Is God still good during the coronavirus pandemic?

A health care worker outside the emergency center at Maimonides Medical Center, in New York City, on April 13. (CNS photo/Andrew Kelly, Reuters)A health care worker outside the emergency center at Maimonides Medical Center, in New York City, on April 13. (CNS photo/Andrew Kelly, Reuters)

First, the brute truth: The coronavirus pandemic is sweeping the world. People are uncertain and afraid. Many are dying and more will die. We need more medical professionals on the front lines, so much so that the Army and Department of Veterans Affairs are recruiting retirees to assist in the battle.

Many of us are asking: Why is this happening? How long will it last? Where is God in all of this? Thankfully, I hear the soft and steady voice of my Colombian mother echo in my head, recalling those times when she would remind me that God is always there, that “Dios siempre está en control.”

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I hear the soft and steady voice of my Colombian mother echo in my head, telling me that God is always there, that “Dios siempre está en control.”

I am not a licensed minister, and I hold no formal degrees in theology or pastoral care. I am simply someone who is trying to make sense of the suffering caused by Covid-19 in hopes of better understanding how and why tragedy plays out like it does in the human story. In the meantime, I am finding solace in the temporary bursts of joy that have helped to fill these days of social distancing—cooking, sharing memes, and watching live D.J. sets and beat battles on Instagram. These are bright spots in an indefinite quarantine.

[Explore all of America’s in-depth coverage of the coronavirus pandemic]

I also remember some of the experiences that not only helped shape my worldview but also convinced me of God’s inherent goodness even in uncertain times. I remember being a wide-eyed young missionary in my mid-20s, a college drop-out who left everything I knew to answer “the call.” For more than two years, I traveled the world with a nondenominational missionary organization, holding packed events everywhere from remote villages in Russia, Central America and Serbia to squatter camps in South Africa and poverty-stricken streets in Slovakia and Lithuania. I watched sickness ravage vulnerable communities, and I witnessed every manner of abuse rip apart families. But I also saw signs of hope: I saw people find peace in the midst of suffering, and I saw crippled men remain faithful to God and become able to walk again.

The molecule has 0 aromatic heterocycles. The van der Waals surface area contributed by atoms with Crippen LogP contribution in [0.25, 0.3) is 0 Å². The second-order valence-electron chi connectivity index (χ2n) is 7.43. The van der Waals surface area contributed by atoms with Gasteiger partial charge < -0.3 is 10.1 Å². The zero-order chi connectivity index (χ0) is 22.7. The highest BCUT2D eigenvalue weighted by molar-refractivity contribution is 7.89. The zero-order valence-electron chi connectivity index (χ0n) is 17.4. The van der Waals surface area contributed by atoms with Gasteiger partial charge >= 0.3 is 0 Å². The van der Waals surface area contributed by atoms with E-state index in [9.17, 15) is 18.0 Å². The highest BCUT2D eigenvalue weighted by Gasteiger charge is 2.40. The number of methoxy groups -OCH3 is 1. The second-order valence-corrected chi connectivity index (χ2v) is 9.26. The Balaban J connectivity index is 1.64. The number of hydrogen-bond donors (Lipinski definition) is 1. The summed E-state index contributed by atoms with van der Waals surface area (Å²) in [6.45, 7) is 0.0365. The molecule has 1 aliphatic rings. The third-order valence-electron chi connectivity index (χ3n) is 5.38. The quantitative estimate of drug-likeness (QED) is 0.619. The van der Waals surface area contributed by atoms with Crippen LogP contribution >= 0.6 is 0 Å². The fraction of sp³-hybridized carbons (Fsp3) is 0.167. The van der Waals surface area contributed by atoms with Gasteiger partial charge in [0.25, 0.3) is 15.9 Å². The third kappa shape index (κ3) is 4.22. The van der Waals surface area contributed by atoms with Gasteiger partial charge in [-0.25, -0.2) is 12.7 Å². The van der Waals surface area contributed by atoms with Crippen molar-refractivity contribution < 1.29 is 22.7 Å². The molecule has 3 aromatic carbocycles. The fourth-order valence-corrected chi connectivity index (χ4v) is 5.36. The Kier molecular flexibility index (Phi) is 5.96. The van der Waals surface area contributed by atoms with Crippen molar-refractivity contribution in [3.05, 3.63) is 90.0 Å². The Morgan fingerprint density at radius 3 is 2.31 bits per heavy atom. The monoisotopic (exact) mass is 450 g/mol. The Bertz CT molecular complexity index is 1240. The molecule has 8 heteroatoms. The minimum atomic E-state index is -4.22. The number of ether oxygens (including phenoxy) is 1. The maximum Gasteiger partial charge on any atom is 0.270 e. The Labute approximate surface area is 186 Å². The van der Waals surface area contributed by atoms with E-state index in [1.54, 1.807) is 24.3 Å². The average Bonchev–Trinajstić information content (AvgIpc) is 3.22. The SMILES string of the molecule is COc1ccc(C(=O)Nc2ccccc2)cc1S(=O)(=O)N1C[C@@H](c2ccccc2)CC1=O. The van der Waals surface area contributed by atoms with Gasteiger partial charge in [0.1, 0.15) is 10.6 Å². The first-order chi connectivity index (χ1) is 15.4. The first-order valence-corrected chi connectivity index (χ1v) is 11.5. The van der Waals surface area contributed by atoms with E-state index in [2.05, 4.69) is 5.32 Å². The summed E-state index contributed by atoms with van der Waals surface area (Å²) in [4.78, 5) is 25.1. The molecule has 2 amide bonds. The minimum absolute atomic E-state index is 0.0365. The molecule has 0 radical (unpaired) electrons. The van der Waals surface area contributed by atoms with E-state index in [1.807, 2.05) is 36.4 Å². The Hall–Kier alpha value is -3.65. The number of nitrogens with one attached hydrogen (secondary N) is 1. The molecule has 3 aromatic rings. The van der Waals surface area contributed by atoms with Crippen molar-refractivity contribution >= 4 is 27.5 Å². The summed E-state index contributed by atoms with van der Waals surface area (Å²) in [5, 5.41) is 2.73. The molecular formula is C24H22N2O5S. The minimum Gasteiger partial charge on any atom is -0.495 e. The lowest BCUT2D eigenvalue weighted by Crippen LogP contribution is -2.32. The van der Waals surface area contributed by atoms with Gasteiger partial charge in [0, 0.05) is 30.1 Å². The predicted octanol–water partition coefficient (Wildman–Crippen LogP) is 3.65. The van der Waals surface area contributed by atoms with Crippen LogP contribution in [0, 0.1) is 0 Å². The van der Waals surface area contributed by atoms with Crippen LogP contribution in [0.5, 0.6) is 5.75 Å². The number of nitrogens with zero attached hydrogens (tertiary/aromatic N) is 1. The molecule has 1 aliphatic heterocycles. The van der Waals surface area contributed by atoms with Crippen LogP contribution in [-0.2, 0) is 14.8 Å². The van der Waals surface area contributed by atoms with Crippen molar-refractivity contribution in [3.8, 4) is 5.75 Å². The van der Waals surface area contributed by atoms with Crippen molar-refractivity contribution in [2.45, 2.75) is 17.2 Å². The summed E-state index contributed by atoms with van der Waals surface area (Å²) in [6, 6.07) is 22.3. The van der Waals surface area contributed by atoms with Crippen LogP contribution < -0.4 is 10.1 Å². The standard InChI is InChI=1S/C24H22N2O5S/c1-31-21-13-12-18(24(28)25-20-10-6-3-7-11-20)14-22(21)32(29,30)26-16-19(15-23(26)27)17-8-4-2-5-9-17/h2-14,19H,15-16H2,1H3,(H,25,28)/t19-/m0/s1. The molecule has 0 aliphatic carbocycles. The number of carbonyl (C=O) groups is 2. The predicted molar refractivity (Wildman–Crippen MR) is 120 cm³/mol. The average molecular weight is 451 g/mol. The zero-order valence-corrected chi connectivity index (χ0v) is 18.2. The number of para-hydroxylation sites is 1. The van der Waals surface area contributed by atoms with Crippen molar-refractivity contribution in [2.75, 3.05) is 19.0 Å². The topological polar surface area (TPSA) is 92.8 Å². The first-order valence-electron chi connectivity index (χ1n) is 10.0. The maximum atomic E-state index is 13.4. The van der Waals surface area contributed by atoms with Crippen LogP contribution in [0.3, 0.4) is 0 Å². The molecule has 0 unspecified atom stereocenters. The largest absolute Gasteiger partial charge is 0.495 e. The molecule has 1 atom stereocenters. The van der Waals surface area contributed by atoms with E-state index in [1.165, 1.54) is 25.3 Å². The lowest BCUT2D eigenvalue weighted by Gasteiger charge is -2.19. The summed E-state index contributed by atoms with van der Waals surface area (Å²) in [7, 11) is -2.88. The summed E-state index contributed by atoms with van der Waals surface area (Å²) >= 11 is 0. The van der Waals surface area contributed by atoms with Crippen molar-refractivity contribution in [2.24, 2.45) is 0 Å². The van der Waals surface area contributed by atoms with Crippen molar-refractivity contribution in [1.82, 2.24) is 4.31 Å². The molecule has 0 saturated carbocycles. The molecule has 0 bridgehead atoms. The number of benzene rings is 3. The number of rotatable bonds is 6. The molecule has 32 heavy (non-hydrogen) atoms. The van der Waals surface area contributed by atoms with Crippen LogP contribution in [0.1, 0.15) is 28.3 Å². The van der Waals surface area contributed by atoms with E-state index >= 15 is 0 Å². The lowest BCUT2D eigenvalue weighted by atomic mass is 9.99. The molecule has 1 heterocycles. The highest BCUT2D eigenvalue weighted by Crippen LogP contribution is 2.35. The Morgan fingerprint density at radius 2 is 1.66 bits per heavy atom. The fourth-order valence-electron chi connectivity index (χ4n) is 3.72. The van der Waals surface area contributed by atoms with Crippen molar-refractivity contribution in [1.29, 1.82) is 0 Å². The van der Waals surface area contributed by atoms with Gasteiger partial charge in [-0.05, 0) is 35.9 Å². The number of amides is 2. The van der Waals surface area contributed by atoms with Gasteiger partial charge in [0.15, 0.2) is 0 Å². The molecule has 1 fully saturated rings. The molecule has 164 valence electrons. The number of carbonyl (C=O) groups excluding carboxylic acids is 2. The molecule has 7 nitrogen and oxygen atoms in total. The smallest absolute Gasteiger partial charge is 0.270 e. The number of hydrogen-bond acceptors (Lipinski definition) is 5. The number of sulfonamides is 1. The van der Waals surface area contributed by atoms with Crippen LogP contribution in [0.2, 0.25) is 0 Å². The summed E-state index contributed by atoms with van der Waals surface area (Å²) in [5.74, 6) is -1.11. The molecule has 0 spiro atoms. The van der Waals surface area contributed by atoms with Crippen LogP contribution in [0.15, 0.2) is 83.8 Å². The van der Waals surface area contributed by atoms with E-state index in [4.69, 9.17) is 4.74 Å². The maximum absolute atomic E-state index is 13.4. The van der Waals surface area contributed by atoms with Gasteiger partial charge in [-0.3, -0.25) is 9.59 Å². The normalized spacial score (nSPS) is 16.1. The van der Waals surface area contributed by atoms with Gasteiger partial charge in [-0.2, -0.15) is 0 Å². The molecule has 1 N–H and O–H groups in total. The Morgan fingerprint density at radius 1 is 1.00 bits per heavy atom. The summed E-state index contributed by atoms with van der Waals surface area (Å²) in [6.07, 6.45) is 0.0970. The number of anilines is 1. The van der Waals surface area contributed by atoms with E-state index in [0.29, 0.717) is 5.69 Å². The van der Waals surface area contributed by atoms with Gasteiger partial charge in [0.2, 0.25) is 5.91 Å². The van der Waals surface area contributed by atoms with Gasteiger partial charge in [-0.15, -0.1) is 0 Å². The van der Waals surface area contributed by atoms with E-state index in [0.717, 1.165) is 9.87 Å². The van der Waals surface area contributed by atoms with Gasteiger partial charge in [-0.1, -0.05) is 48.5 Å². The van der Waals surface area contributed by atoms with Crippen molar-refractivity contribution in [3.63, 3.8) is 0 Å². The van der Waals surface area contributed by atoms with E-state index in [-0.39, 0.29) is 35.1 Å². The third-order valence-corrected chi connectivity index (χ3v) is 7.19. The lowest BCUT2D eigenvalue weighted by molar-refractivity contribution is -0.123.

In essence, I traded the prospect of a college degree for the knowledge that God is good. That God can make a way when it seems like there is no path forward. In some ways, I am not the same person I was back then, but my hope is still anchored in these truths, the memories that help me cope now.

It is human nature to wonder: What the hell is happening?

Through the years, I have weathered seasons of doubt. And I can understand that, for some atheists, a fast-moving and deadly pandemic only serves to confirm their disbelief in any higher power. This is not unreasonable. It is human nature to wonder: What the hell is happening?

In The Fire Next Time, James Baldwin sheds some light on his journey of faith, from his days as a young preacher extolled for his oratory gifts to his eventual disengagement from Christianity for the remainder of his life. He writes, “There is still, for me, no pathos quite like the pathos of those multi-colored, worn, somehow triumphant and transfigured faces, speaking from the depths of a visible, tangible, continuing despair of the goodness of God.”

I believe that harboring doubt can be a silent killer. So I pray instead, and sometimes I drink.

In some ways, I count myself among those “somehow triumphant”—those “speaking from the depths.” I believe that harboring doubt, while justifiable considering the bleakness of our current state, can be a silent killer. So I pray instead, and sometimes I drink. On some nights lately, after a full day of working and home-schooling our kids, my wife and I take to the patio with a bottle of whiskey, mourning the day’s loss and trying to remember the goodness of God. Somehow, we know it is at work.

Though I cannot pretend to have a firm grasp on all of the variables, I believe the picture is larger than what we can see with our eyes. The picture of God at work amid great pain.

And so I ask the wavering believers, the cynics and backsliders; the weary and the heavy-laden; the single mothers making do by a thread; the poets and the out-of-work bartenders standing by as past-due bills pile on like a bully’s insults; to those who lay it all down, tired and spent and hanging by a moment; and to anyone searching for some small sign of tangible hope or even spiritual relief in this time: What if God is still good? What if, despite how things may look or feel, God is bringing purpose and determination to the bent and broken among us, even if we do not see it with our eyes or on our social feeds?

On darker days, I ask myself––a believer and cynic wrestling with an avalanche of contradicting emotions––the same question: What if God is still good?

And then I remember.

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